Jo Palmer-TweedUCET symposium May 2013

The New National
Curriculum Expert Subject
Advisory Groups
The background to the project
 Teaching Agency (now NCTL) brought together
expert groups to identify any requirements or
resources that should be taken into account in
relation to initial teacher training (ITT) from
September 2013.
 The Improving ITT Content Unit established
expert groups, which focused on 11 primary
national curriculum subjects, and included
members from HEIs, SCITTs, Teaching Schools
and Subject Associations.
The purpose of the early groups
With a focus on ITT, initially the remit was to:
 Signpost differences between the current
and new curriculum;
 Identify resources to support
 Flag up any deficits in subject knowledge
and materials.
The shift to becoming sector-led
 The work of the groups is now understood to be
“for the sector by the sector”;
 We now work in collaboration with the DfE;
 The groups are non-politicized and seek to
retain their professional autonomy;
 Consequently the membership of the groups
has shifted as the remit has been extended;
 A strategic group was created in order to coordinate the work of the groups overall.
The current work of the groups
Now working in collaboration with the DfE, the extended
remit of the groups is to provide expert advice for both
schools and providers. The groups will:
 Consider EYFS, SEND and KS3;
 Consider the implications for CPD;
 Consider how materials might best be disseminated,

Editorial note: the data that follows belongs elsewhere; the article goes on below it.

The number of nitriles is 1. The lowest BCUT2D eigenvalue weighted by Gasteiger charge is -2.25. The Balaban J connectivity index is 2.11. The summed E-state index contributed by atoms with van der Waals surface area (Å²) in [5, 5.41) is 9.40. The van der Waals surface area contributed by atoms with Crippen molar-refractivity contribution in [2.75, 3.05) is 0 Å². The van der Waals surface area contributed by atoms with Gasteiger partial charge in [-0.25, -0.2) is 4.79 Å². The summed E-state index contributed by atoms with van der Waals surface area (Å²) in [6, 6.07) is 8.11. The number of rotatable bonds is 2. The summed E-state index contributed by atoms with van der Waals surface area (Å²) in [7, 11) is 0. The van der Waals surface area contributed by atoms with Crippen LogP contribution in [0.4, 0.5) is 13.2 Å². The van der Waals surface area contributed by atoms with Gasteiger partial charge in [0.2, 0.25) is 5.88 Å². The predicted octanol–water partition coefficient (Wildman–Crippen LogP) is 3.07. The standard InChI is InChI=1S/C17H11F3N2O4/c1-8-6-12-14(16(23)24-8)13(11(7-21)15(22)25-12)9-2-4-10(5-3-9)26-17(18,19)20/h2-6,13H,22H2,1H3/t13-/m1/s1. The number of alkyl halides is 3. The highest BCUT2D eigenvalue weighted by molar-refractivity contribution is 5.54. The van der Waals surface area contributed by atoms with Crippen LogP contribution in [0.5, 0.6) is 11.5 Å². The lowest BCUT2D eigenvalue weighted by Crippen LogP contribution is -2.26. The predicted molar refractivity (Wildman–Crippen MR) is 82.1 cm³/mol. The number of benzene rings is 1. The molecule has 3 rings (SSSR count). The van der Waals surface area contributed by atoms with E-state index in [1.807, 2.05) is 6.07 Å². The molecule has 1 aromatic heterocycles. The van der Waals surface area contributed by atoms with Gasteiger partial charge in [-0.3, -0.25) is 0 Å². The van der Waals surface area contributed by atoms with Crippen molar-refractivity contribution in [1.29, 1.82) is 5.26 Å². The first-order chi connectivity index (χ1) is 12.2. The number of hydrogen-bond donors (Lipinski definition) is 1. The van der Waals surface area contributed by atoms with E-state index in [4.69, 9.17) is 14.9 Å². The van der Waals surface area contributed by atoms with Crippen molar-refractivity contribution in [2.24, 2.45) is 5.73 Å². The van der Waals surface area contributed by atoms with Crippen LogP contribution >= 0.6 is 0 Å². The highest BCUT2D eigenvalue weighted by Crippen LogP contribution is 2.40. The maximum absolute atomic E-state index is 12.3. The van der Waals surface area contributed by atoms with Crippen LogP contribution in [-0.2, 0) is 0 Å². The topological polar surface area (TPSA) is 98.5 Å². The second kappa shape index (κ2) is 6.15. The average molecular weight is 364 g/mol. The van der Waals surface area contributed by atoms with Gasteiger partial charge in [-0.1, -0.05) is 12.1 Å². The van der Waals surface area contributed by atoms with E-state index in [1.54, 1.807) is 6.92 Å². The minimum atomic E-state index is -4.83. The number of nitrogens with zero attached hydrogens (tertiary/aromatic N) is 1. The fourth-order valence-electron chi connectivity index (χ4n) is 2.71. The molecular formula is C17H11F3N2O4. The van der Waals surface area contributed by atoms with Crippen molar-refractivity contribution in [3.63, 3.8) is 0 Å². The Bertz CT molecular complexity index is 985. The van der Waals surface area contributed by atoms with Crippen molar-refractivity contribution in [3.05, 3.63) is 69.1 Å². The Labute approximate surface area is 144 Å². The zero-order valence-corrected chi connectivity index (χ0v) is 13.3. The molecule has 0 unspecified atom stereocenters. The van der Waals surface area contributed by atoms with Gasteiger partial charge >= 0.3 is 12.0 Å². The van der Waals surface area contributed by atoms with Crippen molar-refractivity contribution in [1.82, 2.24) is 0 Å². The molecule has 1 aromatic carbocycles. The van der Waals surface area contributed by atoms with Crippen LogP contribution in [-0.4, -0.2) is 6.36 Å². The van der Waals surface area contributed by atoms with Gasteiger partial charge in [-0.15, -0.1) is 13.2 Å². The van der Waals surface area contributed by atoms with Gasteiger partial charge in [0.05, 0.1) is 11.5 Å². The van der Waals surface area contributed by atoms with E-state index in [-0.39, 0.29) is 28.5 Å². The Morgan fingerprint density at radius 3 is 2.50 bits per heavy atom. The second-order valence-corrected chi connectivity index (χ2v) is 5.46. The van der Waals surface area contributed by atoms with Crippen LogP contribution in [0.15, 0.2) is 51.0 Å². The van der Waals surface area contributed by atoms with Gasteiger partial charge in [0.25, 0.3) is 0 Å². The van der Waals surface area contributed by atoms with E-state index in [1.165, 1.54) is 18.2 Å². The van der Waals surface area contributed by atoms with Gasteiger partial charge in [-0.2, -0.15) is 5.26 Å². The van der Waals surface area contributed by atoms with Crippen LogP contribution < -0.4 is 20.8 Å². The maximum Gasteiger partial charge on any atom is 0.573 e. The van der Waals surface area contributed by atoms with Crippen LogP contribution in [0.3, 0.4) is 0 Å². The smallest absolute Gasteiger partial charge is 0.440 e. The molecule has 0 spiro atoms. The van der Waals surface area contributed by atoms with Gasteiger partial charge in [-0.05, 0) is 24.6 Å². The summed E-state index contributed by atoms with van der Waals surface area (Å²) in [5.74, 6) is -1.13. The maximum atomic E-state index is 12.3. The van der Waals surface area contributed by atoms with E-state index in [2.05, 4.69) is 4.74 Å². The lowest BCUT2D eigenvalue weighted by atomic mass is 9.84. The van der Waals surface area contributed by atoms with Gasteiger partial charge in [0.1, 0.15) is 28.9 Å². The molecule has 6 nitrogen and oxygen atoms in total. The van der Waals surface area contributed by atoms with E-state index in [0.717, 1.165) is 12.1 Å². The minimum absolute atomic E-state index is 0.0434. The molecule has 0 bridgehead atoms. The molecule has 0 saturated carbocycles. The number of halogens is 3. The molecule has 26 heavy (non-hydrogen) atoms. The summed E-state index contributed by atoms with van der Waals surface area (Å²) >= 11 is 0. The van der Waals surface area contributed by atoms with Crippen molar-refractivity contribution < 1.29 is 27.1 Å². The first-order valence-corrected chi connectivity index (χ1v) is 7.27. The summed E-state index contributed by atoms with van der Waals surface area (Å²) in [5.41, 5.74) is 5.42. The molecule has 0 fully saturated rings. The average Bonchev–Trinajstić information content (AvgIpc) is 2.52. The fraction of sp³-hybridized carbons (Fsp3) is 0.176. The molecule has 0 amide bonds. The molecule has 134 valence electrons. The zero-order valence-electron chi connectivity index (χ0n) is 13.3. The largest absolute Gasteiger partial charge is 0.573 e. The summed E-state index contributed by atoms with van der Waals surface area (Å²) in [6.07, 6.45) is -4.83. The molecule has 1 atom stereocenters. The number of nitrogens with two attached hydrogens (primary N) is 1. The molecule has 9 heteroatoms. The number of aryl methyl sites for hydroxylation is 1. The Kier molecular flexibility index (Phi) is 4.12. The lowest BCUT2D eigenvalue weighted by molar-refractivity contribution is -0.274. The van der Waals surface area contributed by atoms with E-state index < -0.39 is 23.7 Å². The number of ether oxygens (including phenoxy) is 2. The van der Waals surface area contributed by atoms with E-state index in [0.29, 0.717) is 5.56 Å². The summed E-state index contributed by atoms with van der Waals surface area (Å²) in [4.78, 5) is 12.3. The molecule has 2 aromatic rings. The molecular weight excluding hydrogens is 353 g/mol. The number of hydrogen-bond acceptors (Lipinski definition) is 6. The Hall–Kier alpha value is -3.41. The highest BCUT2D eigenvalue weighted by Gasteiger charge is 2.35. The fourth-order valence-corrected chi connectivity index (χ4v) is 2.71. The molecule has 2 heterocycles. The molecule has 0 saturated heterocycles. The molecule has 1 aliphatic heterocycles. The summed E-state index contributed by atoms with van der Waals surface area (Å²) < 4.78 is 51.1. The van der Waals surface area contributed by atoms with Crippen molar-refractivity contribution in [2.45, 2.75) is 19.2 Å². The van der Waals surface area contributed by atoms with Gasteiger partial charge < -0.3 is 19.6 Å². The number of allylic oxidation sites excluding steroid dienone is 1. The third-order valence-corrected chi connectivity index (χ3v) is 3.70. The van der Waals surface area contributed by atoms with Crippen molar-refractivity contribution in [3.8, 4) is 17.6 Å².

ensuring that they are accessible for schools as well as
 Provide reports for the Minister on the activities of the
groups and possible future work in each subject area.
Some key challenges recognised by
the groups
All groups have identified key challenges for schools and
providers. For most groups these include;
 Lack of guidance in terms of pedagogic approaches;
 The need for CPD to extend subject knowledge;
 Lack of clear progression in the curriculum leading to
challenges around transition points;
 Lack of appropriate resources currently available;
 Lack of expertise available to schools and providers in
specialist subject areas.
Outputs from the groups
The work of the groups across the subject areas will
include the following;
 Audit tools to support schools and providers to
consider their current provision and identify their
CPD requirements;
 Expert advice about resources currently available to
support the new curriculum as well as indications
about where there may be a lack of available
 Guidance about approaches to pedagogy which are
likely to support the delivery of the curriculum;
 Indications of curriculum content that is not explicit
in the current draft but may be necessary to ensure
Outputs from the groups
The current plans are for the materials produced by
the groups to be hosted on a range of subject
association websites as well as on those of other
strategic partners.
The DfE and NCTL website, UCET and NASBTT will
signpost schools and providers to the various advice.
We hope that other organizations such as local
authorities, teaching school alliances, and a range of
trusts will do likewise. If funding were available then
clearly a “one stop shop” would be the best option.
It is likely that these sites will remain dynamic in
their nature as the work on the new curriculum and
related CPD grows.
Next Steps…
The strategic chairs group is currently working
with a range of partners to explore the
following areas:
 The provision and signposting for CPD;
 Funding for any future work;
 Creating a strategic network that engages a
range of stakeholders.
Questions and discussion

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